And from their side, such a response while perhaps not ‘warranted’ could at least be understood. Even proposed as an additional mode or option, it would very much be seen as an attack on the type of game the existing player base wants and against what the developers envision their game to be.
Dark Souls and Elden Ring are no different. Hidetaki Miyazaki — the video-game director behind the Soulsbourne games — recently gave an interview with the New Yorker, in which he discussed his vision for the games. A recurring theme is his desire to make his games about rising above and overcoming challenges, even ones that may have once felt insurmountable. These challenges need not always be faced alone, either. Sometimes it could be as minor as seeing the fleeting ghost of another player navigating the same space you are. You might be able to learn from the mistakes of others by touching a bloodstain on the ground. Or see where a great many people have struggled when there is a space covered in them. Through to the more overt, being able to leave messages for one another or even — briefly — enter another player’s world and affect them (for better or worse) much more directly for a time.
While I won’t speak on this for the Soulslike genre as a whole — as there is always room for divergence, innovation and whole new sub-genres1 — I think when talking about Miyazaki’s own games, at least, the introduction of an ‘easy mode’ (again, as defined by a mode which simply tweaks numbers in the player’s favour) would be to remove much of the intent behind the games in the first place.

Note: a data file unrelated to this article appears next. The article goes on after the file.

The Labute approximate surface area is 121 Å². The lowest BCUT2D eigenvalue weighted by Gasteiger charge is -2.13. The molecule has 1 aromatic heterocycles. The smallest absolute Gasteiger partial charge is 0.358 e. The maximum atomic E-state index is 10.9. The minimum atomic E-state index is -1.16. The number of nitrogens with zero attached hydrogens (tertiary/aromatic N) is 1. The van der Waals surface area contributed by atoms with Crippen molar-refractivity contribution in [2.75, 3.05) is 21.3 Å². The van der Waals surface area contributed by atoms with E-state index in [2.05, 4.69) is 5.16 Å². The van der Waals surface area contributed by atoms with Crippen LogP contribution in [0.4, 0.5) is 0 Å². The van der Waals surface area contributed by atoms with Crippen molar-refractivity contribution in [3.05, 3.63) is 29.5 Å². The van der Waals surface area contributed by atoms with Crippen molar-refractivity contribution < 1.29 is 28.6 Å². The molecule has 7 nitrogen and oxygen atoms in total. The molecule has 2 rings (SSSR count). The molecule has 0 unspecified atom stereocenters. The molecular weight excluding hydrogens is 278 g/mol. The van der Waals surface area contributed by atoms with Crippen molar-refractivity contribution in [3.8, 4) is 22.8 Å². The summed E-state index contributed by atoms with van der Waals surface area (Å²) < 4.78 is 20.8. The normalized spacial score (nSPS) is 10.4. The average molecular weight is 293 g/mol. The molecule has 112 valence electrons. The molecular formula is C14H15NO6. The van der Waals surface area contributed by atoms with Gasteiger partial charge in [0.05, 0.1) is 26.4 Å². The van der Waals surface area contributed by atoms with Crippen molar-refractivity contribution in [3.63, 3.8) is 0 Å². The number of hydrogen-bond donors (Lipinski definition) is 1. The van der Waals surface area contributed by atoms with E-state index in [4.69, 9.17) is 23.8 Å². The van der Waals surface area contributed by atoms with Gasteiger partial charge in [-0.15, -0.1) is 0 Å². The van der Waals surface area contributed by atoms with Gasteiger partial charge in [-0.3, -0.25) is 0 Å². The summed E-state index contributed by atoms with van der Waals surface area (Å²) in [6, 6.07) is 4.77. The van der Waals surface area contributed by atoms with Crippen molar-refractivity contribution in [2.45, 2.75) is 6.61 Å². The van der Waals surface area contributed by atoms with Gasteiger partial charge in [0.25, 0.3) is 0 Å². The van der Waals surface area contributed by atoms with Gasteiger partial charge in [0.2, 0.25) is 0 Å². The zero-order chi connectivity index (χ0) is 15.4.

Whether that intent aligns with what you want out of a game is a whole other thing. It may not, just as Animal Crossing ultimately wasn’t a game that aligned with what I want out of a game.
Accessibility Does Not Equal Easy Mode
Difficulty, as assessed by an able-bodied person, is one aspect of accessibility, sure. Elden Ring does provide some less overt difficulty options for players to customise their experience with as desired, such as the ability to summon NPC support (or not) as they progress.